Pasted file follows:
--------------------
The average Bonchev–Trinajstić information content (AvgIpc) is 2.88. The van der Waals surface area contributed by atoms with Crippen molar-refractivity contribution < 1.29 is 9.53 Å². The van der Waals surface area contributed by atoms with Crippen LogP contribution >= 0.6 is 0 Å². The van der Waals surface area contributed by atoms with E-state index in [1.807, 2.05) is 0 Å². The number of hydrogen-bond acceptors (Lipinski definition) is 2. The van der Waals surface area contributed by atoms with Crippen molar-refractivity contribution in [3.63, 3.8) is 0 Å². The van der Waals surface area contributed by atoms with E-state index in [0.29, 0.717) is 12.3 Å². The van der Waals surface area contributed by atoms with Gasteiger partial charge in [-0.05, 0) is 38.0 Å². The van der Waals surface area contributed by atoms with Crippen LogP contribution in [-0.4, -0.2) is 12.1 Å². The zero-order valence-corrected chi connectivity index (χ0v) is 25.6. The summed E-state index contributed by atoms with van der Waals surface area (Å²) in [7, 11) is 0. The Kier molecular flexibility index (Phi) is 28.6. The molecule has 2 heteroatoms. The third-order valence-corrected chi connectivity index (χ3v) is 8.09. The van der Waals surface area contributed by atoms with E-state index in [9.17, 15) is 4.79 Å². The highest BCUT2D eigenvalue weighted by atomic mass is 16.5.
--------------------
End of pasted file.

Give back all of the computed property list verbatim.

The average Bonchev–Trinajstić information content (AvgIpc) is 2.88. The van der Waals surface area contributed by atoms with Crippen molar-refractivity contribution < 1.29 is 9.53 Å². The van der Waals surface area contributed by atoms with Crippen LogP contribution >= 0.6 is 0 Å². The van der Waals surface area contributed by atoms with E-state index in [1.807, 2.05) is 0 Å². The number of hydrogen-bond acceptors (Lipinski definition) is 2. The van der Waals surface area contributed by atoms with Crippen molar-refractivity contribution in [3.63, 3.8) is 0 Å². The van der Waals surface area contributed by atoms with E-state index in [0.29, 0.717) is 12.3 Å². The van der Waals surface area contributed by atoms with Gasteiger partial charge in [-0.05, 0) is 38.0 Å². The van der Waals surface area contributed by atoms with Crippen LogP contribution in [-0.4, -0.2) is 12.1 Å². The zero-order valence-corrected chi connectivity index (χ0v) is 25.6. The summed E-state index contributed by atoms with van der Waals surface area (Å²) in [7, 11) is 0. The Kier molecular flexibility index (Phi) is 28.6. The molecule has 2 heteroatoms. The third-order valence-corrected chi connectivity index (χ3v) is 8.09. The van der Waals surface area contributed by atoms with E-state index in [9.17, 15) is 4.79 Å². The highest BCUT2D eigenvalue weighted by atomic mass is 16.5.